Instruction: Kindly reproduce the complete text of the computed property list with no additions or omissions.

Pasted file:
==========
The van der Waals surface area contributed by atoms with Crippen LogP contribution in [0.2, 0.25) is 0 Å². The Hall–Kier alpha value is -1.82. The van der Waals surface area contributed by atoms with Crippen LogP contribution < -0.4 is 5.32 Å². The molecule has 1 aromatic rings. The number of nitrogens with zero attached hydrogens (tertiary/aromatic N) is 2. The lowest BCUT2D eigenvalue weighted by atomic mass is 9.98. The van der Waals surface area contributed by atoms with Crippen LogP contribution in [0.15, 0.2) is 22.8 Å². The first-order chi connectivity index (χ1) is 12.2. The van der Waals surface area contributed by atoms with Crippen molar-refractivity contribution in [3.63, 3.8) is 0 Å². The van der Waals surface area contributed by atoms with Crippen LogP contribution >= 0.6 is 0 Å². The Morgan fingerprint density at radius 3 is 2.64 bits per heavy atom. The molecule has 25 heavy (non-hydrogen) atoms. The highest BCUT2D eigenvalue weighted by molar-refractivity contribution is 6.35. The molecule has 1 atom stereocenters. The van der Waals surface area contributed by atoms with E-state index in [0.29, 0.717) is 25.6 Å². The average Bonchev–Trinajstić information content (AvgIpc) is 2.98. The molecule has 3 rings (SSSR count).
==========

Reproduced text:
The van der Waals surface area contributed by atoms with Crippen LogP contribution in [0.2, 0.25) is 0 Å². The Hall–Kier alpha value is -1.82. The van der Waals surface area contributed by atoms with Crippen LogP contribution < -0.4 is 5.32 Å². The molecule has 1 aromatic rings. The number of nitrogens with zero attached hydrogens (tertiary/aromatic N) is 2. The lowest BCUT2D eigenvalue weighted by atomic mass is 9.98. The van der Waals surface area contributed by atoms with Crippen LogP contribution in [0.15, 0.2) is 22.8 Å². The first-order chi connectivity index (χ1) is 12.2. The van der Waals surface area contributed by atoms with Crippen molar-refractivity contribution in [3.63, 3.8) is 0 Å². The van der Waals surface area contributed by atoms with Crippen LogP contribution >= 0.6 is 0 Å². The Morgan fingerprint density at radius 3 is 2.64 bits per heavy atom. The molecule has 25 heavy (non-hydrogen) atoms. The highest BCUT2D eigenvalue weighted by molar-refractivity contribution is 6.35. The molecule has 1 atom stereocenters. The van der Waals surface area contributed by atoms with E-state index in [0.29, 0.717) is 25.6 Å². The average Bonchev–Trinajstić information content (AvgIpc) is 2.98. The molecule has 3 rings (SSSR count).